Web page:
Visit Sparks in summer for the Best in the West Nugget Rib Cook-Off. Watch top barbecue chefs cook up mouth-watering cuts of meat, then sample the results of their labor.

Travel back in time and experience railroad history at the Sparks Museum and Cultural Center. Here, you’ll find a vintage steam locomotive, a cupola caboose and Pullman executive car. Also on display is a one-room Glendale Schoolhouse and a monument to the Chinese rail workers who helped build the American West.

Head for the Hills

If you prefer mountainous wilderness to watery recreation, then Peavine Peak might just be the answer. The region’s most striking geographical feature, Peavine Peak was named by the area’s early prospectors after its profuse wild pea vines. Circa 1862, one early prospector named John Poe (allegedly a cousin of Edgar Allan Poe) left his imprint on the area when he established the Poe Mining Company.

At first glance, Peavine Peak sprawls like a vast and rugged desert wasteland. However, in reality, it’s a vibrant ecosystem with a surprising diversity of insects, plants, animals and birds. Hikers, mountain bikers, runners, speed walkers, dog walkers and equestrians cruise the trails that crisscross the slopes of the peak. Any ascent of Peavine, on foot or mountain bike, is certainly not for novice hikers. The challenging 5-mile trail, which begins in high-desert sagebrush, requires an ascent of 3,000 feet, but there’s instant gratification in the awe-inspiring panoramic views afforded at Peavine’s 8,266-foot summit.

For more rugged majesty, visit Mount Rose, located a mere 20 minutes from downtown Reno and boasting skiing during the winter and mountain biking and hiking during the summer.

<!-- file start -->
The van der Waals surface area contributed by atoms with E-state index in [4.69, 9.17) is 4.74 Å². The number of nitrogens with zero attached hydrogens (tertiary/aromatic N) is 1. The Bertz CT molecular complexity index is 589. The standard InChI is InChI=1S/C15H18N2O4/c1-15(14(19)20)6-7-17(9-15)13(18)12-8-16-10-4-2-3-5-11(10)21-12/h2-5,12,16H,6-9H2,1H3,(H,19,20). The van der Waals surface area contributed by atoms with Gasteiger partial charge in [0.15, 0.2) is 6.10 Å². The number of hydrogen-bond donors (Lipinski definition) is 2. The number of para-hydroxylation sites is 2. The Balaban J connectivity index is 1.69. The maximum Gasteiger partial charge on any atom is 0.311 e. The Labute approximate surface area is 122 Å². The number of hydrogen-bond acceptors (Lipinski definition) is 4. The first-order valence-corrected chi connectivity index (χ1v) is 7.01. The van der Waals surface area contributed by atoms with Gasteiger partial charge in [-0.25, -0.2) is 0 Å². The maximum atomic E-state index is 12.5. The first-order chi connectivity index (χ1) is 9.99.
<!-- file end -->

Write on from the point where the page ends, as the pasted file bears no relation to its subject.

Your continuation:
Get your Motor Running

With its trailblazing design and broad collection, the National Automobile Museum is reported to have set the standard for auto museums worldwide. Most of the 200 historic vehicles displayed originate from the collection of late casino owner William F. Harrah and include rare, vintage and classic automobiles as well as race cars, and even one of the world’s finest collections of “horseless carriages.”

Galleries are arranged chronologically (from the late 19th through 20th centuries) and linked thematically via artfully designed “street” exhibits that contextualize the vehicles through engaging scenes of faux shop fronts, diners and movie theaters.

Celebrity vehicles include John Wayne’s 1953 Chevrolet Corvette, Elvis Presley’s 1973 Cadillac Eldorado, Frank Sinatra’s 1961 Ghia L.6.4 Hardtop and JFK’s 1962 Lincoln Continental. Also on display is the 1949 Mercury Series 9CM driven by James Dean in “Rebel Without a Cause” in addition to one of three 24-karat gold-plated DeLorean DMC-12s built for American Express.

And yes, there are more than enough casinos throughout Reno. Cruise down Virginia Strip to visit Circus Circus, Silver Legacy, Eldorado, Fitzgerald’s, Harrah’s and Club Cal Nevada. But don’t spend all of your time on the strip—Reno’s eclectic attractions beckon.

For More Information

Visit Reno Tahoe




Nevada Commission on Tourism